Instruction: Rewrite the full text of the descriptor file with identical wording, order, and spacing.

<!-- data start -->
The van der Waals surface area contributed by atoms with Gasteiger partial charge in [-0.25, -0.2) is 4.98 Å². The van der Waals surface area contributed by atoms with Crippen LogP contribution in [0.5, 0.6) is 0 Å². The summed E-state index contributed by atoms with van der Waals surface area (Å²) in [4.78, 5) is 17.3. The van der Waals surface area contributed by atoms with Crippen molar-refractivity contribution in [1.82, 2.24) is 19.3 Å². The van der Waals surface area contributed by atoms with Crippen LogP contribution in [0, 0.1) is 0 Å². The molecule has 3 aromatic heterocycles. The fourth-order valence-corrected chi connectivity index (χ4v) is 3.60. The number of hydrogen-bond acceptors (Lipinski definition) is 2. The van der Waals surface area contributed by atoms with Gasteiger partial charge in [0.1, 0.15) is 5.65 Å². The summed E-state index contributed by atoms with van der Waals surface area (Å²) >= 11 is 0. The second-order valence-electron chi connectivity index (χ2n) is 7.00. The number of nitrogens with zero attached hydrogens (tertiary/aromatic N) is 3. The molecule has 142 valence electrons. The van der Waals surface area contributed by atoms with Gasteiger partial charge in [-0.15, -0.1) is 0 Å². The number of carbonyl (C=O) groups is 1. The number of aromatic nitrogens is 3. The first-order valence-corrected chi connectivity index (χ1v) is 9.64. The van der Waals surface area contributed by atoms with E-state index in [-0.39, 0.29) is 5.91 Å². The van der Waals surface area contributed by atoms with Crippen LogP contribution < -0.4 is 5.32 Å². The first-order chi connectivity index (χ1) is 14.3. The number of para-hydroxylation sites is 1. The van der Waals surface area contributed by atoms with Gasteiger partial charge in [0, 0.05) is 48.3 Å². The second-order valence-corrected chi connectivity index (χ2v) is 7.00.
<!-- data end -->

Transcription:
The van der Waals surface area contributed by atoms with Gasteiger partial charge in [-0.25, -0.2) is 4.98 Å². The van der Waals surface area contributed by atoms with Crippen LogP contribution in [0.5, 0.6) is 0 Å². The summed E-state index contributed by atoms with van der Waals surface area (Å²) in [4.78, 5) is 17.3. The van der Waals surface area contributed by atoms with Crippen molar-refractivity contribution in [1.82, 2.24) is 19.3 Å². The van der Waals surface area contributed by atoms with Crippen LogP contribution in [0, 0.1) is 0 Å². The molecule has 3 aromatic heterocycles. The fourth-order valence-corrected chi connectivity index (χ4v) is 3.60. The number of hydrogen-bond acceptors (Lipinski definition) is 2. The van der Waals surface area contributed by atoms with Gasteiger partial charge in [0.1, 0.15) is 5.65 Å². The summed E-state index contributed by atoms with van der Waals surface area (Å²) >= 11 is 0. The second-order valence-electron chi connectivity index (χ2n) is 7.00. The number of nitrogens with zero attached hydrogens (tertiary/aromatic N) is 3. The molecule has 142 valence electrons. The van der Waals surface area contributed by atoms with Gasteiger partial charge in [-0.15, -0.1) is 0 Å². The number of carbonyl (C=O) groups is 1. The number of aromatic nitrogens is 3. The first-order valence-corrected chi connectivity index (χ1v) is 9.64. The van der Waals surface area contributed by atoms with E-state index in [-0.39, 0.29) is 5.91 Å². The van der Waals surface area contributed by atoms with Crippen LogP contribution < -0.4 is 5.32 Å². The first-order chi connectivity index (χ1) is 14.3. The number of para-hydroxylation sites is 1. The van der Waals surface area contributed by atoms with Gasteiger partial charge in [0, 0.05) is 48.3 Å². The second-order valence-corrected chi connectivity index (χ2v) is 7.00.